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What are some surprising equations/identities that you have seen, which you would not have expected?

This could be complex numbers, trigonometric identities, combinatorial results, algebraic results, etc.

I'd request to avoid 'standard' / well-known results like $ e^{i \pi} + 1 = 0$.

Please write a single identity (or group of identities) in each answer.

I found this list of Funny identities, in which there is some overlap.

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    $\begingroup$ I really can't believe no one has posted this yet: xkcd.com/687 $\endgroup$ – MikeTheLiar Sep 26 '13 at 14:48
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    $\begingroup$ This is not in line with what you are looking for, but as a child I discovered that 10million pi is the number of seconds in a year to 1/2% accuracy. This is useful for quick back of envelope calculations, where seconds are involved. $\endgroup$ – JoeTaxpayer Sep 26 '13 at 19:48
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    $\begingroup$ Pi seconds is a nanocentury! $\endgroup$ – Oscar Cunningham Oct 1 '13 at 21:59
  • $\begingroup$ @CalvinLin Is that until you get the most rare badge? I got the 81st favorite too! $\endgroup$ – zerosofthezeta Oct 2 '13 at 4:32
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    $\begingroup$ The three trigonometric identities in the following exercises of my Wikibook: en.wikibooks.org/wiki/On_2D_Inverse_Problems/… $\endgroup$ – DVD Oct 12 '15 at 2:51

100 Answers 100

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Some zeta-identies have been much surprising to me.

Let's denote the value $\zeta(s)-1$ as $\zeta_1(s)$ then $$ \small \begin{array} {} 1 \zeta_1(2) &+&1 \zeta_1(3)&+&1 \zeta_1(4)&+&1 \zeta_1(5)&+& ... &=&1\\ 1 \zeta_1(2) &+&2 \zeta_1(3)&+&3 \zeta_1(4)&+&4 \zeta_1(5)&+& ... &=&\zeta(2)\\ & &1 \zeta_1(3)&+&3 \zeta_1(4)&+&6 \zeta_1(5)&+& ... &=&\zeta(3)\\ & & & &1 \zeta_1(4)&+&4 \zeta_1(5)&+& ... &=&\zeta(4)\\ & & & & & &1 \zeta_1(5)&+& ... &=&\zeta(5)\\ ... & & & & & & & &... &= & ... \end{array} $$ There are very similar stunning alternating-series relations:

$$ \small \begin{array} {} 1 \zeta_1(2) &-&1 \zeta_1(3)&+&1 \zeta_1(4)&-&1 \zeta_1(5)&+& ... &=&1/2\\ & &2 \zeta_1(3)&-&3 \zeta_1(4)&+&4 \zeta_1(5)&-& ... &=&1/4\\ & & & &3 \zeta_1(4)&-&6 \zeta_1(5)&+& ... &=&1/8\\ & & & & & &4 \zeta_1(5)&-& ... &=&1/16\\ ... & & & & & & & &... &= & ... \end{array} $$

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  • $\begingroup$ What are the patterns of the coefficients? Clearly all $1$ for the first line and natural numbers for the second, but with so few terms I can't decide on the next three lines $\endgroup$ – Brevan Ellefsen Mar 4 '17 at 21:23
  • $\begingroup$ @Brevan - Binomial-coefficients. I've found them when playing with the Faulhaber-polynomials using matrices ("P" = "Pascal-matrix" = Binomial-coefficients, "Gp"-matrix (own creature)) and the inverses of that matrices $\endgroup$ – Gottfried Helms Mar 5 '17 at 1:52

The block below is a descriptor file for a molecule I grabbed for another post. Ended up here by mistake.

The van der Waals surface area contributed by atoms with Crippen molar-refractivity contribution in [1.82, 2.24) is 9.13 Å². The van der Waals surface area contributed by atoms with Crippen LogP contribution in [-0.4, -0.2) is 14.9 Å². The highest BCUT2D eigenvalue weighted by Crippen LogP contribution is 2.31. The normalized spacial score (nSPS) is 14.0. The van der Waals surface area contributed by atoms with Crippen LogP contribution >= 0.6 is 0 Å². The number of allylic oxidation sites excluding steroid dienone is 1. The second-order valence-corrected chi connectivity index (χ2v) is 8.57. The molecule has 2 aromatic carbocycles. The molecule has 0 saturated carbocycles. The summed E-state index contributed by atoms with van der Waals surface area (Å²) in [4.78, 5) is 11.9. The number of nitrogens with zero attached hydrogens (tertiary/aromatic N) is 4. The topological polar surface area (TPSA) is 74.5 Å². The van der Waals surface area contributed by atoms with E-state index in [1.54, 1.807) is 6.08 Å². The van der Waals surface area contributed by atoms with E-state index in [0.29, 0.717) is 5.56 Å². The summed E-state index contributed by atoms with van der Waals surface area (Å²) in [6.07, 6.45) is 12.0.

• $\begingroup$ so is it a finite summation? Each line of Pascal's triangle is finite... $\endgroup$ – Brevan Ellefsen Mar 5 '17 at 1:53
  • $\begingroup$ @Brevan: well, the rows are finite, but not the columns... $\endgroup$ – Gottfried Helms Mar 5 '17 at 1:54
  • $\begingroup$ ooooh, the diagonals. OK, that makes sense. I wasn't thinking. Thanks. $\endgroup$ – Brevan Ellefsen Mar 5 '17 at 1:56
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If $a,b,c,d$ are in arithmetical progression, then $$\frac{d^2-a^2}{c^2-b^2}=3.$$

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  • $\begingroup$ Do you mean 9 instead? $\endgroup$ – Calvin Lin Sep 17 '14 at 12:29
  • $\begingroup$ No… e.g. $1,2,3,4$ are in arithmetical progression, and $(4^2-1^2)/(3^2-2^2)= 15/5 = 3$. $\endgroup$ – Kieren MacMillan Sep 17 '14 at 13:32
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    $\begingroup$ Write $(a,b,c,d) = (a,a+\delta,a+2\delta,a+3\delta)$, and by substitution \begin{align} \frac{(d^2 - a^2)}{(c^2 - b^2)} = \frac{(d-a)(d+a)}{(c-b)(c+b)} &= \frac{(3\delta)(2a+3\delta)}{(\delta)(2a+3\delta)} = 3. \end{align} $\endgroup$ – Kieren MacMillan Sep 17 '14 at 13:37
  • $\begingroup$ @CalvinLin: Surprising, yes? =) $\endgroup$ – Kieren MacMillan Sep 17 '14 at 20:56
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    $\begingroup$ Oh sorry, I completely misread it as (d-a)^2 / (c-b)^2. Not sure why. Yes, this is initially surprising :) $\endgroup$ – Calvin Lin Sep 17 '14 at 21:35
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Another one, which occured to me when I began to learn about double-sums in the context of divergent summation. I really had to chew on this, that the sum of the vertical sums can be different from the sum of the horizontal sums... And just different by the exact value of 1. So this had some appeal as another example of Where is the missing 1 in the equation? (From an older essay of mine):

enter image description here

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    $\begingroup$ It's nice to see a pair of natural computations with divergent sums that do not miraculously coincide. Reading Euler's work, as one can in Lagarias's article in the Bulletin right now, you get the impression that there is a kind of mystic unity to the spectrum of cleverly done sums so that when done "right" they reveal some consistency in our aesthetic choices in extending math. Fortunately not. $\endgroup$ – Ryan Reich Sep 26 '13 at 21:55